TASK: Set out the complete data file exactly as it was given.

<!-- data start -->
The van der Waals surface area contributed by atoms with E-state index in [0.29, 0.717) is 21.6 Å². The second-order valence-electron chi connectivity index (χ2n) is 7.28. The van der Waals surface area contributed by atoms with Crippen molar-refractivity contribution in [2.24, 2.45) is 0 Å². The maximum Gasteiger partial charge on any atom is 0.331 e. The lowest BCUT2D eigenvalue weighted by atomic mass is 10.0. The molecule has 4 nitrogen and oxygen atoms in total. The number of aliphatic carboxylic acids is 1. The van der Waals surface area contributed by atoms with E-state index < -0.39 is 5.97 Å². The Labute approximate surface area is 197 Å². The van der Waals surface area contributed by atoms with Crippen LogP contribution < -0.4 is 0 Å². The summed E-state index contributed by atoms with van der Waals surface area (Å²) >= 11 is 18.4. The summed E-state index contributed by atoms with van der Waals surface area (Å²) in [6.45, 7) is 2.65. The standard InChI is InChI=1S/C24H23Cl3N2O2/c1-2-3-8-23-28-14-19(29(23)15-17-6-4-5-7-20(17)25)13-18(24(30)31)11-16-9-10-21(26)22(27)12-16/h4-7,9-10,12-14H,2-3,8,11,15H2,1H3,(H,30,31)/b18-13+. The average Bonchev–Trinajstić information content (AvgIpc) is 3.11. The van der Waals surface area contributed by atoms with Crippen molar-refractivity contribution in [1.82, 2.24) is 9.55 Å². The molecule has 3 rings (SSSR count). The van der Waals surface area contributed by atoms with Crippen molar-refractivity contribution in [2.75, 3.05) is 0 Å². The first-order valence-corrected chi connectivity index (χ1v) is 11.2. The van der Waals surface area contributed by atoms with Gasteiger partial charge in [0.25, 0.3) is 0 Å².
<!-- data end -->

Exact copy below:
The van der Waals surface area contributed by atoms with E-state index in [0.29, 0.717) is 21.6 Å². The second-order valence-electron chi connectivity index (χ2n) is 7.28. The van der Waals surface area contributed by atoms with Crippen molar-refractivity contribution in [2.24, 2.45) is 0 Å². The maximum Gasteiger partial charge on any atom is 0.331 e. The lowest BCUT2D eigenvalue weighted by atomic mass is 10.0. The molecule has 4 nitrogen and oxygen atoms in total. The number of aliphatic carboxylic acids is 1. The van der Waals surface area contributed by atoms with E-state index < -0.39 is 5.97 Å². The Labute approximate surface area is 197 Å². The van der Waals surface area contributed by atoms with Crippen LogP contribution < -0.4 is 0 Å². The summed E-state index contributed by atoms with van der Waals surface area (Å²) >= 11 is 18.4. The summed E-state index contributed by atoms with van der Waals surface area (Å²) in [6.45, 7) is 2.65. The standard InChI is InChI=1S/C24H23Cl3N2O2/c1-2-3-8-23-28-14-19(29(23)15-17-6-4-5-7-20(17)25)13-18(24(30)31)11-16-9-10-21(26)22(27)12-16/h4-7,9-10,12-14H,2-3,8,11,15H2,1H3,(H,30,31)/b18-13+. The average Bonchev–Trinajstić information content (AvgIpc) is 3.11. The van der Waals surface area contributed by atoms with Crippen molar-refractivity contribution in [1.82, 2.24) is 9.55 Å². The molecule has 3 rings (SSSR count). The van der Waals surface area contributed by atoms with Crippen molar-refractivity contribution in [2.75, 3.05) is 0 Å². The first-order valence-corrected chi connectivity index (χ1v) is 11.2. The van der Waals surface area contributed by atoms with Gasteiger partial charge in [0.25, 0.3) is 0 Å².